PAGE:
PEA & Asystole Algorithm

AHA 2015 ACLS Algorithm for the treatment of Pulseless Electrical Activity (PEA) and Asystole

PEA and Aystole are two “non-shockable” rhythms that can be found in patients in cardiac arrest. Asystole is the absence of electrical activity and PEA is the presence of an organized rhythm but with no pulse or signs of perfusion.

Treatment of PEA and Asystole are based around providing effective CPR and identifying and treating reversible causes also know as the H’s and T’s.

Pulseless electrical activity or PEA refers to a cardiac arrest situation in which a heart rhythm is observed on the ECG that should produce a palpable pulse, but is not. In PEA, there is an organized rhythm but the heart either does not contract or there is insufficient cardiac output to generate a pulse. The above rhythm is just one of many ways PEA can present as an organized rhythm without a pulse.

Asystole is a state of no cardiac electrical activity; hence no contractions of the heart muscle and thus no cardiac output or blood flow. Asystole is easily recognized by it’s “flatline” presentation. It is important to confirm that the asystole is a true flatline and not fine “fine v-fib”, human error or equipment malfunction.  Survival rates in a cardiac arrest patient with asystole are very low.


Perform initial assessment

Perform High Quality CPR with supplemental O2 and attach ECG

If PEA/Asystole

Immediately resume High Quality CPR for 2 minutes and initiate IV/IO
Administer Epinephrine 1mg IV/IO q/3-5 minutes once IV/IO initiated.
Consider advanced airway (ETT, Supraglottic Airway)
Consider Reversible Causes (H’s & T’s)


Continue 2 min cycles and provide subsequent CPR and Rx until:

The monitor and assessment show V-Tach or V-Fib, move to V-Tach/V-Fib algorithm
or
If the patient attains Return of Spontaneous Circulation (ROSC), provide Post Cardiac Arrest Care
or
If patient is in asystole and remains so for 2 rounds of epi and a fluid bolus, begin considering terminating resuscitative efforts.


Note:

  • Providing high quality CPR with minimal interruptions and identifying/treating reversible causes are key to patient survival.

Reversible Causes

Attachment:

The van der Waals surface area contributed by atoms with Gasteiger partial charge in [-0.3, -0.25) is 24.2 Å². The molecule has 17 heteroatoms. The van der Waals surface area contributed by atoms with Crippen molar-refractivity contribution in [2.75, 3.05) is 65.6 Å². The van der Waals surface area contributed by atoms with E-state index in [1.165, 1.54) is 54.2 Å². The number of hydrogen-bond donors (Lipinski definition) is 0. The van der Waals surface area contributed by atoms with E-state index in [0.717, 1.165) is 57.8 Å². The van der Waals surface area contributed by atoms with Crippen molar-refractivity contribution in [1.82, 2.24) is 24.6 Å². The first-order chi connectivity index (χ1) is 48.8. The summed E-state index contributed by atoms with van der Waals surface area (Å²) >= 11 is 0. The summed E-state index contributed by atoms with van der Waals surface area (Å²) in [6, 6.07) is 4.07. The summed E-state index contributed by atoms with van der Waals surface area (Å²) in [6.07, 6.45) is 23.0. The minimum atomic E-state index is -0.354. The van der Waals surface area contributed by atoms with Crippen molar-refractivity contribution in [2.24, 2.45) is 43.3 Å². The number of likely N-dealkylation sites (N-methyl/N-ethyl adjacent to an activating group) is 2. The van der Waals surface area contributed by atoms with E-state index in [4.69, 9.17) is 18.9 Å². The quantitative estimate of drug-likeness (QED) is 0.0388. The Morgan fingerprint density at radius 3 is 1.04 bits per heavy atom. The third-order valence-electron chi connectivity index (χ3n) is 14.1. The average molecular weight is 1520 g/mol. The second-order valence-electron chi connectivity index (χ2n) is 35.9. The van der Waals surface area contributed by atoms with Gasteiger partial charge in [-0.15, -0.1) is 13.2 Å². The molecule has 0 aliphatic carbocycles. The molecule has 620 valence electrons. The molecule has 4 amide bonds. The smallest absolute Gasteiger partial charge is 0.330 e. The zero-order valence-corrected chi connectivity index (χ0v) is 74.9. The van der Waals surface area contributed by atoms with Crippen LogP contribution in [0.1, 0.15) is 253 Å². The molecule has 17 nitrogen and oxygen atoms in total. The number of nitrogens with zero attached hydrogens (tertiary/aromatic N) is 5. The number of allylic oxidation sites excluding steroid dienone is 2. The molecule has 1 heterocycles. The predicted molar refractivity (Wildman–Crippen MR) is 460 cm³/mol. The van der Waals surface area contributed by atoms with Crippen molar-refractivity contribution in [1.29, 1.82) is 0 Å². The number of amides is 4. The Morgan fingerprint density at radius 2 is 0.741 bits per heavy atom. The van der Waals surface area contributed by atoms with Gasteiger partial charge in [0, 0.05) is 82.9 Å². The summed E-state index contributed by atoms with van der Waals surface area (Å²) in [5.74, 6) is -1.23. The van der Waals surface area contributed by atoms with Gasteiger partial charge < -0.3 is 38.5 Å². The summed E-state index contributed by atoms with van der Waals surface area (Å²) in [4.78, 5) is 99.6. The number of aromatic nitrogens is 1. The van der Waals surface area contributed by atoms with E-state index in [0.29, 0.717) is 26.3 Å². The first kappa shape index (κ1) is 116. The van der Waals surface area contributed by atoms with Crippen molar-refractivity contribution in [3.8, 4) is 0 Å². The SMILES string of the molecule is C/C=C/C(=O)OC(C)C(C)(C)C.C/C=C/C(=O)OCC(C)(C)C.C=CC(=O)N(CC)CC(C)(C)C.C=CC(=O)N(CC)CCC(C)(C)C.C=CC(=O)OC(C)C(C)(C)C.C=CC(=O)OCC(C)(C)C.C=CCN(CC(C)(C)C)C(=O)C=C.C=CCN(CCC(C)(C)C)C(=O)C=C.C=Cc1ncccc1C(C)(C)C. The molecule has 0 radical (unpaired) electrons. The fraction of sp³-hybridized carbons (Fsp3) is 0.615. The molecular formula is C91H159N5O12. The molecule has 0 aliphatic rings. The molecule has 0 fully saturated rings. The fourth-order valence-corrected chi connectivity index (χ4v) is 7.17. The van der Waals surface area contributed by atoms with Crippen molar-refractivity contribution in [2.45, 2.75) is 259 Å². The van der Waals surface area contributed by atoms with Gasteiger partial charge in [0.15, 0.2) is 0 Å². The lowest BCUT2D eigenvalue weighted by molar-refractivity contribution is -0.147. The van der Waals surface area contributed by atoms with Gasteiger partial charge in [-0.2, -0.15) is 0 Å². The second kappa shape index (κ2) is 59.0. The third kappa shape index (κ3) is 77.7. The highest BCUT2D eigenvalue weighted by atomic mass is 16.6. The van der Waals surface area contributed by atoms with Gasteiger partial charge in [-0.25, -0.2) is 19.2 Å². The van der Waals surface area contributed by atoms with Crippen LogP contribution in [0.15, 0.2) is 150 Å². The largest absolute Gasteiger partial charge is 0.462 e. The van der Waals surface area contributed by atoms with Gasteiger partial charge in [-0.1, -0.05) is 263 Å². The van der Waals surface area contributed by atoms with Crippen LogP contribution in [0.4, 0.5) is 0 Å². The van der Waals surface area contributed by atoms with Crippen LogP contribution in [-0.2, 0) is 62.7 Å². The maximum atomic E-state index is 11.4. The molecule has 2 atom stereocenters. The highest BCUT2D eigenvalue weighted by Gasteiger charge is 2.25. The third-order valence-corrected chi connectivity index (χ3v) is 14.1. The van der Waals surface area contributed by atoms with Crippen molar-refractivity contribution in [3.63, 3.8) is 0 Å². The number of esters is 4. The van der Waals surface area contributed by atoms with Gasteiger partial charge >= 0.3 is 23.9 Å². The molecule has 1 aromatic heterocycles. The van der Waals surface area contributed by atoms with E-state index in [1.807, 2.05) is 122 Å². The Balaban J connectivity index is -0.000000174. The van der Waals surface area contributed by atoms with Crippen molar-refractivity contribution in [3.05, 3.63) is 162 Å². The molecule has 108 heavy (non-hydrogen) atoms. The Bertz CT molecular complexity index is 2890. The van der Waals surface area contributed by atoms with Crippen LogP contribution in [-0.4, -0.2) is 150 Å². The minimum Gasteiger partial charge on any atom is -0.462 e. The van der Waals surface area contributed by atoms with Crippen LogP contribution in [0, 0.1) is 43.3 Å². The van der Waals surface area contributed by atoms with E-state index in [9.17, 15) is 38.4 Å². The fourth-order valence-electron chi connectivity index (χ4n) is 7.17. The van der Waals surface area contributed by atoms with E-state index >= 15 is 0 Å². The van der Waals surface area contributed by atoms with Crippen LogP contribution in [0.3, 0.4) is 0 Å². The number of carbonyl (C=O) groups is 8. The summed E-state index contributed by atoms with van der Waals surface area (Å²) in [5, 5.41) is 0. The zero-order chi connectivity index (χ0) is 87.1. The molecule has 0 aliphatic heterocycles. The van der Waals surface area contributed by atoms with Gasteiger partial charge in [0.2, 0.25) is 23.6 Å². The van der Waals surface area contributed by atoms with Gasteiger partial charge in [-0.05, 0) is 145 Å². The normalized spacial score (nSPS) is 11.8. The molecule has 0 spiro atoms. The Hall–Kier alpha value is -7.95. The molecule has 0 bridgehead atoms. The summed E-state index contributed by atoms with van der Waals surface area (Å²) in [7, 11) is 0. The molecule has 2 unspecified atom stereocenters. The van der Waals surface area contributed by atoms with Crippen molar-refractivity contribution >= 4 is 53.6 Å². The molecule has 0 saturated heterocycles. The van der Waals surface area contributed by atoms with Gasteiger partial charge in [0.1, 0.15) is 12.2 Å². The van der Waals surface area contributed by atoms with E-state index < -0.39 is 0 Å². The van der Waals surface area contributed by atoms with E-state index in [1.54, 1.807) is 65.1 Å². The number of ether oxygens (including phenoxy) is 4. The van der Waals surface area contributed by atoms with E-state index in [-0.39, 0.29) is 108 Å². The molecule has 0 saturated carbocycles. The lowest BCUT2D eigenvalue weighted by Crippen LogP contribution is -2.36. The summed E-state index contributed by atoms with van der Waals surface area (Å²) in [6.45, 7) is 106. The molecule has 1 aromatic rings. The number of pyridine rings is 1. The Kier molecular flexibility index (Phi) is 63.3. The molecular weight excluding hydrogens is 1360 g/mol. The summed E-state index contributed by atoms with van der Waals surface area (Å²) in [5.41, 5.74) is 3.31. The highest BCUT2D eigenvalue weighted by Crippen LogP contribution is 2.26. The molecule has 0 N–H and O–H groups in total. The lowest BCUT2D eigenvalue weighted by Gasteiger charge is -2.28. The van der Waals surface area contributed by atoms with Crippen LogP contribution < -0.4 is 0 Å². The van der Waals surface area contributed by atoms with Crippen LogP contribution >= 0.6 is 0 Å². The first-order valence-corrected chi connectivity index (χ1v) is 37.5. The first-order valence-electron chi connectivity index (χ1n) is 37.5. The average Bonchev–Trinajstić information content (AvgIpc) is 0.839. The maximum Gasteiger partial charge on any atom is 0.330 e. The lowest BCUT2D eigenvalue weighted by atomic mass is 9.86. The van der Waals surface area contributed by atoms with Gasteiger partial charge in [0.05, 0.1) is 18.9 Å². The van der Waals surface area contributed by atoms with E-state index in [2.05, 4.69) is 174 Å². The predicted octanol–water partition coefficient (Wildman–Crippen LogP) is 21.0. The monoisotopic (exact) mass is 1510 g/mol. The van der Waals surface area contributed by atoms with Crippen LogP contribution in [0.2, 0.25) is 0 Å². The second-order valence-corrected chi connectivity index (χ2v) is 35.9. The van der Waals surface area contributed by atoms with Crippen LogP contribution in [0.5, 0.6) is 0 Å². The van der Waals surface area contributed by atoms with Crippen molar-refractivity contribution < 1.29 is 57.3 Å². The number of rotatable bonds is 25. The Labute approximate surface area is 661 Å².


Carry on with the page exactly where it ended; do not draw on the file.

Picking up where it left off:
Consider and treat potential reversible causes throughout an arrest or dysrhythmias 

Hypovolemia: S/S - Rapid heart rate and narrow QRS on ECG; other symptoms of low volume TX - Infusion of normal saline or Ringer’s lactate

Hypoxia: S/S -Slow heart rate TX - Airway management and effective oxygenation

Hydrogen Ion Excess (Acidosis): S/S - Low amplitude QRS on the ECGHyperventilation TX - consider sodium bicarbonate bolus

Hypoglycemia: S/S - Bedside glucose testing TX IV bolus of dextrose

HypokalemiaS/S - Flat T waves and appearance of a U wave on the ECG TX - IV Magnesium infusion

HyperkalemiaS/S - Peaked T waves and wide QRS complex TX - Consider calcium chloride, sodium bicarbonate, or an insulin and glucose protocol

Hypothermia: S/S - Typically preceded by exposure to a cold environment; TX - Gradual rewarming

Tension Pneumothorax: S/S -Slow heart rate and narrow QRS complexes on the ECG; difficulty breathing TX -Thoracostomy or needle decompression

Tamponade – CardiacS/S - Rapid heart rate and narrow QRS complexes on the ECG TX Pericardiocentesis

Toxins: S/S - Typically will be seen as a prolonged QT interval on the ECG; may see neurological symptoms TX Based on the specific toxin

Thrombosis (PE)S/S - Rapid heart rate with narrow QRS complexes on the ECG TX Surgical embolectomy or administration of fibrinolytics

Thrombosis (MI): S/S - ECG will be abnormal based on the location of the infarction TX Dependent on extent and age of MI

See Medical Disclaimer

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